In women, if there is a greater arrest of individual growth than in men, the difference begins in the fœtal life; their comparative weight and size at birth are the same as at maturity; and, if the former finish their growth earlier, it must be because relatively they grow more rapidly. The feminine circulation and respiration are both quicker; and so are the female mental processes. When the whole subject has been quantitatively investigated with sufficient exactness, I believe it will be found that, what man has gained in "massiveness," woman has gained in rapidity of action; and that all their powers of body and mind, mathematically computed, are, and will continue to be, real and true equivalents. The premises are already sufficiently known to compel me to this conclusion.

One point more. Physical and psychical growth in man are not arrested simultaneously. After the body has ceased to grow, the brain-system still enlarging and compacting its highly-mobile structure, mental power increases long after the more rigid, merely mechanical forces have reached their maximum. The same law applies, at least, in equal degrees to woman. If there is any proof that feminine psychical powers normally reach an earlier cessation of growth than the masculine, then, so far as I can learn, no scientist has yet collated the facts and put them before the world in evidence. On the contrary, so far is the earlier physical maturity of woman from necessitating a corresponding earlier psychical maturity, that, in the light of physiological relations, we may deduce the exactly opposite hypothesis.

In woman, maximum mental power should be reached at a considerably later period than in man, because the greater cost of reproduction, though related chiefly to the physical economy, is indirectly psychical; tending to diminish intellectual action also, and to retard its evolution. The cost of all reproductive provisions fully met, and the child-bearing age at an end, the special constitutional tendency to accumulate reserve force will not be immediately destroyed. Functions, active hitherto in the interest of posterity, go on now to accumulate in the interest of the individual. Still further, the naturally less overtaxed intellectual faculties of woman now have this advantage also over those of man—an advantage at least as great as the previous disadvantage.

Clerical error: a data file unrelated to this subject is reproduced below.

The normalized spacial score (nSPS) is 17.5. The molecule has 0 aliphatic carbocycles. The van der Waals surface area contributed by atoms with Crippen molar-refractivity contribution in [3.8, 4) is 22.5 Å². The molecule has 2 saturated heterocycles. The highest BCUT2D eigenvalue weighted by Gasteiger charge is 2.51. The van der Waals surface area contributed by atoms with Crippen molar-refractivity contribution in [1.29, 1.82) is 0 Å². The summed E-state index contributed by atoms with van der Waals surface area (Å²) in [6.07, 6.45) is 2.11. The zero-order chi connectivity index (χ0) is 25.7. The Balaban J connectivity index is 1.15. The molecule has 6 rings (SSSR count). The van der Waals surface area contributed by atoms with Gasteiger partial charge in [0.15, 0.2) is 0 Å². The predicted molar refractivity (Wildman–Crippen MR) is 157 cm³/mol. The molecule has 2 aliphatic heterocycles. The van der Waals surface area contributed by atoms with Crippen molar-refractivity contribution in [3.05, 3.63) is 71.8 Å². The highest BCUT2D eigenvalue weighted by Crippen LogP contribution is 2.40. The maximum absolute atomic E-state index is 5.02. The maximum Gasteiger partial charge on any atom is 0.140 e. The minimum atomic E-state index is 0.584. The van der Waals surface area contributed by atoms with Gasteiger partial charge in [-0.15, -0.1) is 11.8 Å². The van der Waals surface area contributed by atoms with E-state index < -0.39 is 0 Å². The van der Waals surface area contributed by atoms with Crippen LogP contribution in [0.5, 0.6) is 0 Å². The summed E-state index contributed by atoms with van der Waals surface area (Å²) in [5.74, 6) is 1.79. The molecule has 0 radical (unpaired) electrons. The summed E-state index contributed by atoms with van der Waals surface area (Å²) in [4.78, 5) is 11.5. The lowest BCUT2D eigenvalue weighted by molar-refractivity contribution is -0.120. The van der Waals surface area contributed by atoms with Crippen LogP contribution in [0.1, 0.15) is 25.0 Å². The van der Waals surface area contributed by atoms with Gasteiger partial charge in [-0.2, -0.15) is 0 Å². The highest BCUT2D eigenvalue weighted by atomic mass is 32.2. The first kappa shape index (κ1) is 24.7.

When the vast weight of past social conditions is considered, that women thus far have failed to acquire large powers of abstract thinking and feeling, affords no reason for supposing that there is a corresponding constitutional lack of ability in this direction. They attain an earlier growth, but, that they reach the highest point even of physical vigor earlier than men, we have no evidence. Many facts indicate otherwise. Men and women live to equal ages, retain their vigor to equal ages—those using the greater force more slowly, those the lesser force more rapidly—thus with uneven steps keeping even pace in physical progress; the greater mobility of all womanly functions being less readily stiffened into inactivity. This principle, applied to the nervous system, should prolong the period of greatest mental activity, and hold the balance which measures the working value of the sexes with even justice.

Is it true that average women to-day are less versed than average men in abstract thinking, feeling, or acting? Not in New England! Not in any locality where they have equal education. They have not become savants! But circumstances have not yet impelled them to become such. In these days, philosophers grow by steady accretions, like every thing else. No full-armed Minerva can be expected to spring by simple heredity from a paternal Jupiter; but the laws of mental inheritance are too little known to enable us to decide that the daughters of the nineteenth century are less gifted than the sons. When women are convinced that the antagonisms between growth and reproduction, though embracing all personalities, must yet leave them all intact, every thing else may be left to adjust itself, with no solicitude for the ultimate results.

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  1. Vol. i., p. 216.
  2. P. 237.
  3. Vol ii., p. 426.